Joe E. Brown in Fit For a King (1937)
Joe E. Brown in Riding on Air (1937)
Joe E. Brown in When’s Your Birthday? (1937)
The Gracie Allen Murder Case (1939)

Jack Benny in Buck Benny Rides Again (1940) 
Olsen and Johnson in Hellzapoppin (1941)
Olsen and Johnson in  Crazy House (1943))
Jack Benny in The Horn Blows At Midnight (1945) 
The Milkman (1950) with Jimmy Durante/Donald O Connor
The Detective (1954)
1984 (1954)
I'd Climb The Highest Mountain (1954) Starring Susan Hayward

The Flim-Flam Man (1967)
The Jokers (1967) 
Angel in My Pocket (1969) with Andy Griffith

The Kid From Left Field (1979) with Gary Coleman

Jerry Lewis in Hardly Working (1980)
On the Right Track (1981) with Gary Coleman
Pushpac (1987)

Sidekicks (1992) with CHUCK NORRIS

Good Humor Man

Good Humor Man Review
Biff Jones is a driver/salesman for the Good Humor ice-cream company. He hopes to marry his girl Margie, who works as a secretary for Stuart Nagel, an insurance investigator. Margie won't marry Biff, though, because she is the sole support of her kid brother, Johnny. Biff gets involved with Bonnie, a young woman he tries to rescue from gangsters. But Biff's attempts to help her only get him accused of murder. When the police refuse to believe his story, it's up to Biff and Johnny to prove Biff's innocence and solve the crime.Written by Jim Beaver

The Slap Happy Collection

Buy Slaphappy on Amazon

A comprehensive compilation of silent film's funniest moments,SlapHappy celebrates the universal language of slapstick comedy. Showcasing 75 screen clowns and over 400 clips, this acclaimed 30-episode series profiles the studios, directors and performers who shaped the art of silent comedy.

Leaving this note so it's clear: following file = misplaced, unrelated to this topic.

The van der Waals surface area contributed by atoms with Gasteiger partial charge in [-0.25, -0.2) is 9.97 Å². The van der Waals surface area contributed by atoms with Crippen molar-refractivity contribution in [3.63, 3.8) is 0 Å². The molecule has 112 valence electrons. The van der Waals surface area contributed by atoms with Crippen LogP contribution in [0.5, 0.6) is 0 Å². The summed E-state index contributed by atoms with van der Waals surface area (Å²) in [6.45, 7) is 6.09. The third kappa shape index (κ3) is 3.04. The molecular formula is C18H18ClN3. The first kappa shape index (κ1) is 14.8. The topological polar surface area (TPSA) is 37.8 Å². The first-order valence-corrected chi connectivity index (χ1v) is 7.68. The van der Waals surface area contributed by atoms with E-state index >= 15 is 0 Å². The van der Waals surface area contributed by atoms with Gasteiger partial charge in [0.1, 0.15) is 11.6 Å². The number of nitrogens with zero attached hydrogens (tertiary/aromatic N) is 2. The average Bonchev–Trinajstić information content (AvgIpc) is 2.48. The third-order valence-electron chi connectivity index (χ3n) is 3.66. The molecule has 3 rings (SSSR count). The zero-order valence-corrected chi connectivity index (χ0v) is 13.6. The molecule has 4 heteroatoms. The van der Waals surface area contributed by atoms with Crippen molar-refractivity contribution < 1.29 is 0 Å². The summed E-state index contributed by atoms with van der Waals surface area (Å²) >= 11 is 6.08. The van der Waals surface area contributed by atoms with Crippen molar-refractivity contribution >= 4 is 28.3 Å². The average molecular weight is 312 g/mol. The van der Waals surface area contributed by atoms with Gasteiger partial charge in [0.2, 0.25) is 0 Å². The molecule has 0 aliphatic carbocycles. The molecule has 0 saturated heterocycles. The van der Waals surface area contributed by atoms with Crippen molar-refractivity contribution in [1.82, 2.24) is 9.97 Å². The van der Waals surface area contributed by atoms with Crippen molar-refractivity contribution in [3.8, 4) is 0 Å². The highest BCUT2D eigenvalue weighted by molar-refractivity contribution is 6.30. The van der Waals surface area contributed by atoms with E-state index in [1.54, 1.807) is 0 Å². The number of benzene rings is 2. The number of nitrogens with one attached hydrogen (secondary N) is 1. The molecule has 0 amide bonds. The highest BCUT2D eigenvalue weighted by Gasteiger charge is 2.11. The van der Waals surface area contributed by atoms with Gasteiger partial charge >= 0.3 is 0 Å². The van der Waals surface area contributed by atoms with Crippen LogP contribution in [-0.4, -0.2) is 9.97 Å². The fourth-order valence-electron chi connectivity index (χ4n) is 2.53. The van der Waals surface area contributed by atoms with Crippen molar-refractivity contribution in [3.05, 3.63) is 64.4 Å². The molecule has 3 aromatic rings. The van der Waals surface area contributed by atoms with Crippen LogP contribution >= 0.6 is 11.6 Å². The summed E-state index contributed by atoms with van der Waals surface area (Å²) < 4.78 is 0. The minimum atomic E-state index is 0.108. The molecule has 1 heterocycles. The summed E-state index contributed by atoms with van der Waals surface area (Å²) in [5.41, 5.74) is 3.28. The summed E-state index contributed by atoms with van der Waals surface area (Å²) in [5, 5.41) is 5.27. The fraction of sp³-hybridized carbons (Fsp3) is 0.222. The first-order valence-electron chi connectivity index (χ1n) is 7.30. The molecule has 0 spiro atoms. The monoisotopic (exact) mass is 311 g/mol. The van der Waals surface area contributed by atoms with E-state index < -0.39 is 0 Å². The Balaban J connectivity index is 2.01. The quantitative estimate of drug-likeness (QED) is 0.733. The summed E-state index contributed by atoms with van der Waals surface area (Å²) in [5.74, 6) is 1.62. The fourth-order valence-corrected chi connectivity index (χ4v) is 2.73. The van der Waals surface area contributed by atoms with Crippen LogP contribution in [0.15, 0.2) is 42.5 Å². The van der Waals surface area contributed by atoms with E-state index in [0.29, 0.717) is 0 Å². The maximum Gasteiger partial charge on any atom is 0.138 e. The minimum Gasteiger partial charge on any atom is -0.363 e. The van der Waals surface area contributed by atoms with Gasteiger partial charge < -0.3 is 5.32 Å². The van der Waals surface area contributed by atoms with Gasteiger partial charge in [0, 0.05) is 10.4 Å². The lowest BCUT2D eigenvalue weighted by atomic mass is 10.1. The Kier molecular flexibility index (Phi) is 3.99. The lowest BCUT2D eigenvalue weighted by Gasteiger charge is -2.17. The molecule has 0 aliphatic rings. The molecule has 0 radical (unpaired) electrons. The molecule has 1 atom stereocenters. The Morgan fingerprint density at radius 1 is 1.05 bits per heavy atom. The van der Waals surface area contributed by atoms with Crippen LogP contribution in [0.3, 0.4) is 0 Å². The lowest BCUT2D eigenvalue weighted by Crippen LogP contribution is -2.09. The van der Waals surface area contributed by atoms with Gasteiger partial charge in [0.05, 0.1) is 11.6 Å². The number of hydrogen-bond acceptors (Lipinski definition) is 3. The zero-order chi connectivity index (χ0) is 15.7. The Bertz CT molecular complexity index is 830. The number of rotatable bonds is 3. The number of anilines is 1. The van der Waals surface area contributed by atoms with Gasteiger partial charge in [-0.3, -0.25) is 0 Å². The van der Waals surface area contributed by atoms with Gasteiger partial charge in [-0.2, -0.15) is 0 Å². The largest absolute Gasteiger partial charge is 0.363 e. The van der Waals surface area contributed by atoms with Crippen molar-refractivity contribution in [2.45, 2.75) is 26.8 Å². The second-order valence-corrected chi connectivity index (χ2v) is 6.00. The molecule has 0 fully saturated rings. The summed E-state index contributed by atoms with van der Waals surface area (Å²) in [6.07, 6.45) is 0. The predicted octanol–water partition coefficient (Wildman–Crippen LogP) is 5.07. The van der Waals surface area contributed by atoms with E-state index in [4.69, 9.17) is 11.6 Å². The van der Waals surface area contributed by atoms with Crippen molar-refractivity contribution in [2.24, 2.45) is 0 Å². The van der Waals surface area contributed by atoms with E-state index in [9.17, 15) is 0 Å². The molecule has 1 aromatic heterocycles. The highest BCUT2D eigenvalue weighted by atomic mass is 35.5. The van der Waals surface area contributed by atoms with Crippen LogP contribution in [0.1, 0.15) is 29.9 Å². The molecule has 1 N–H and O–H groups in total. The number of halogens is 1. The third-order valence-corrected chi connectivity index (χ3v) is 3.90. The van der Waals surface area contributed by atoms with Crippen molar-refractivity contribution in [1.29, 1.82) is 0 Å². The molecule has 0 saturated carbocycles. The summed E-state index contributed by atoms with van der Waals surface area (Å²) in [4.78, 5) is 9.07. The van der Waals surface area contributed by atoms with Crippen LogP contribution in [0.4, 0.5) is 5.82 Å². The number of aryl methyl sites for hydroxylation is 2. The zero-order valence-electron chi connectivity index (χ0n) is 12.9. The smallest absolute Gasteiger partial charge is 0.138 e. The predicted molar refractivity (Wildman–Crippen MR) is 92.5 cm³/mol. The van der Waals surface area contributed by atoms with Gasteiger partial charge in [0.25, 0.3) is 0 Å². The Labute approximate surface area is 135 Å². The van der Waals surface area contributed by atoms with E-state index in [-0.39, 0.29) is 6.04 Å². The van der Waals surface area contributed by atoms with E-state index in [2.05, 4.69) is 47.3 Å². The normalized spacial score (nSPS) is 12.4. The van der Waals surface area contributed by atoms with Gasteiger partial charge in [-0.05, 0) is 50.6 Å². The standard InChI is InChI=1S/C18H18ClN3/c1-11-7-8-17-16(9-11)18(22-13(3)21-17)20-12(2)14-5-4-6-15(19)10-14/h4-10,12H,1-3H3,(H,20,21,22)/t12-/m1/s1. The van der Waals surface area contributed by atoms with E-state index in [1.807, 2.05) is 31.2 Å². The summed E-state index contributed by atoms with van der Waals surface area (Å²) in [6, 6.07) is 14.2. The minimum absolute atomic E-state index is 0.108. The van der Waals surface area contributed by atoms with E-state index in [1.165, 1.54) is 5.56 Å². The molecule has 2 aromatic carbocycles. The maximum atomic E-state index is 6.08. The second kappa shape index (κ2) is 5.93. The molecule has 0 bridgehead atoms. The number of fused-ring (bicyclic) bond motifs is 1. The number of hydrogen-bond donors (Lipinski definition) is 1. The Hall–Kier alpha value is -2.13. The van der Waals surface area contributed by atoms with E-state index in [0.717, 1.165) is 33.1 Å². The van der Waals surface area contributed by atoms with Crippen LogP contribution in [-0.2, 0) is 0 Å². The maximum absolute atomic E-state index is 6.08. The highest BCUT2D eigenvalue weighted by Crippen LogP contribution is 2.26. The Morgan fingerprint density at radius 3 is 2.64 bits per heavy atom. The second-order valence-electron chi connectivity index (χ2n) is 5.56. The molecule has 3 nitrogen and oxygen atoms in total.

Each SlapHappy episode includes up to18 clips of superbprint quality, lively narration, rare stills, sound effects, and a hot jazz soundtrack.

As seen on PBS and around the world, SlapHappy andSlapHappy: The Movie are great fun for comedy fans of all ages.


Ancient Roman architect Lucius is too serious. His inability to keep up with the fast-moving times costs him his job. When a friend takes the dejected Lucius to the public bathhouse to cheer him up, Lucius accidentally slips through time and resurfaces in a modern-day public bath in Japan. There, he meets aspiring young manga artist Mami, along with others of the "flat-faced clan". Shocked by the many inventive aspects of Japan's bathing culture, Lucius returns to ancient Rome and garners tremendous attention when he implements these novel ideas back in Rome. As he time-slips back and forth between ancient Rome and modern-day Japan, Lucius' reputation as the ingenious, new bath architect begins to grow.Written by Production


Dr. Plonk
It is the great year of 1907. Dr Plonk, eminent scientist and inventor, calculates that the world will end in exactly 101 years unless immediate action is taken. As befalls visionaries through the ages, Plonk is ridiculed for his beliefs, by politicians, by bureaucrats, even by his faithful manservant Paulus. Being the lateral thinker that he is, Plonk invents a time machine and sets out to collect the necessary proof from the very future that's ending.

But little about the year of 2007 makes sense to the intrepid doctor. His efforts to alert the appropriate authorities cause him to fall foul of the law and become a hunted man. With the nation's entire law-enforcement system arrayed against him, a scientific question is posed...can Dr Plonk run fast enough?

Rolf de Heer (Ten Canoes) has spun back cinematic time to the days of Buster Keaton, Harold Lloyd and Charlie Chaplin with an energetic, funny, adventure-filled farce. Starring Magda Szubanski, Nigel Lunghi, Paul Blackwell and introducing Reg the dog!